“It’s really important to be stimulated by mentors and sponsors who help us to see opportunities and find paths,” she said. “I took career risks to do things that I thought were interesting and important because I had the encouragement to do it.”
She said people with medical training are a great addition to an interdisciplinary team because “we love to solve problems” and that working in public health was a great way to make an impact.
“Academic public health has a feel-good factor – it really enables me to do contributions at scale,” she said. “I can see big impacts at a population level.”
"It's something you can do, and have a clinical career, and a family - but you need help"
Professor Helena Teede AM FAHMS is Executive Director, Monash Partners Academic Health Sciences Centre. Professor Teede shared insights from her career in endocrinology and women’s health, including her efforts to increase cross-sector collaboration and why mentors are essential for people starting out on their clinician-scientist journey.
“When I graduated, there was not a single female specialist who was doing research and clinical practice, and had a family,” she said.
Many of her mentors over her career have been men, and were essential in guiding her career path. She encouraged women, and people with additional barriers, to find mentors as “the most evidence-based way to make good career choices.”
For Professor Teede, being a clinician-scientist allows her to have a diverse, interesting career that makes a real difference. “As a clinician, it’s tough, but there is an incredible privilege. Every time I see people, I have the potential to make things better for that person,” she explained.
“I have had a fantastic career, and with a few exceptions, enjoyed almost every day of it. It is definitely something that you can do, and have a clinical career, and a family, but you just need help to do it.”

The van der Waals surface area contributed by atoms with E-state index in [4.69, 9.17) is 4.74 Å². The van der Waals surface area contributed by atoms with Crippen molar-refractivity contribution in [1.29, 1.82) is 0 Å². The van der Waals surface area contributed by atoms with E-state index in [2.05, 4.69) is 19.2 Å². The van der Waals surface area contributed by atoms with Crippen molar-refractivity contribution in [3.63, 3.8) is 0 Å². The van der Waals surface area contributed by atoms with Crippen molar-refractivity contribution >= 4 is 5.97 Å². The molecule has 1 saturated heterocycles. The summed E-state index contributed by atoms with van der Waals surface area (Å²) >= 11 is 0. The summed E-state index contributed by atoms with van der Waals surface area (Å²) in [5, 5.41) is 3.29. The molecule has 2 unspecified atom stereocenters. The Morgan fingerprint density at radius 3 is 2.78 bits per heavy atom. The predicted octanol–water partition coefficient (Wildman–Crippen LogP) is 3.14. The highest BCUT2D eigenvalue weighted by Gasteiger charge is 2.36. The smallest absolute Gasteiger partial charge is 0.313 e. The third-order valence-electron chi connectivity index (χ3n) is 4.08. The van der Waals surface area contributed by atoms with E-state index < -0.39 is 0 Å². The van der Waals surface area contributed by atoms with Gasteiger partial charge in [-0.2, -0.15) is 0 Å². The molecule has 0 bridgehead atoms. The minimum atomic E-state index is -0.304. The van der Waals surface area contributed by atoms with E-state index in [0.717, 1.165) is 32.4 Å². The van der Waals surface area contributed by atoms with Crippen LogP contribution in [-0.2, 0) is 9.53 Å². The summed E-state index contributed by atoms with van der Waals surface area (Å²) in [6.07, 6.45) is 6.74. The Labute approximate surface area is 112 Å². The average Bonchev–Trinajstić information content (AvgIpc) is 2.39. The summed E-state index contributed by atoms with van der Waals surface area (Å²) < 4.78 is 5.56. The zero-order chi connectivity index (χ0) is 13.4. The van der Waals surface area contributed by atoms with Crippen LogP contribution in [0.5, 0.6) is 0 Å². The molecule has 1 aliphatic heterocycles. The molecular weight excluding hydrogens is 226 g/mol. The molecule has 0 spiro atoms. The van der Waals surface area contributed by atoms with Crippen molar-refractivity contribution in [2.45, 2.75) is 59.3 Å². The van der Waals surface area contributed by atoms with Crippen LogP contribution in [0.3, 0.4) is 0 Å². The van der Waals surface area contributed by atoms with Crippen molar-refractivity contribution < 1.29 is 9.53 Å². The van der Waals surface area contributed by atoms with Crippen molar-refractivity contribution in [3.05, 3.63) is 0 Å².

"Have consistent quality to build impact over time"
Professor James Beeson FAHMS is Deputy Director, Head of Malaria Immunity and Vaccines Laboratory, Burnet Institute. Having worked in the field of global health as a medical researcher, as well as a public health physician for over 20 years, Professor Beeson is an advocate for building impact over the course of your career through consistent, quality work.
This can come through step-by-step advances, such as a series of quality papers, as well as big study outcomes or major clinical trials. “Your career will generally have a mix of both … but you do want to have consistent quality to build impact over time,” he said.
“You need to grow the research skills and expertise of yourself and your team, and develop collaborator sand partners over time,” he said.
"Think about the long game"
Professor Christobel Saunders AO FAHMS is James Stewart Chair of Surgery, The Royal Melbourne Hospital. As a surgeon who is also a scientist, she said curiosity, intellect, and observation skills are important, but the key skill is disseminating evidence – and this means being prepared to stand up and be a leader in the field.
Professor Saunders shared her career story and strategies for success at the 2022 Life as a Clinician-Scientist Victorian symposium. She explained that the road from discovery to clinical practice can be long and winding, with research indicating this process takes an average of 17 years. “Only a small proportion of good ideas become clinical practice, and it takes a long time. You have to be prepared to wait,” she said.
“When we think about research, we have to think about the long game. If you have a good research idea, think about how eventually that is going to be implemented and put into practice.”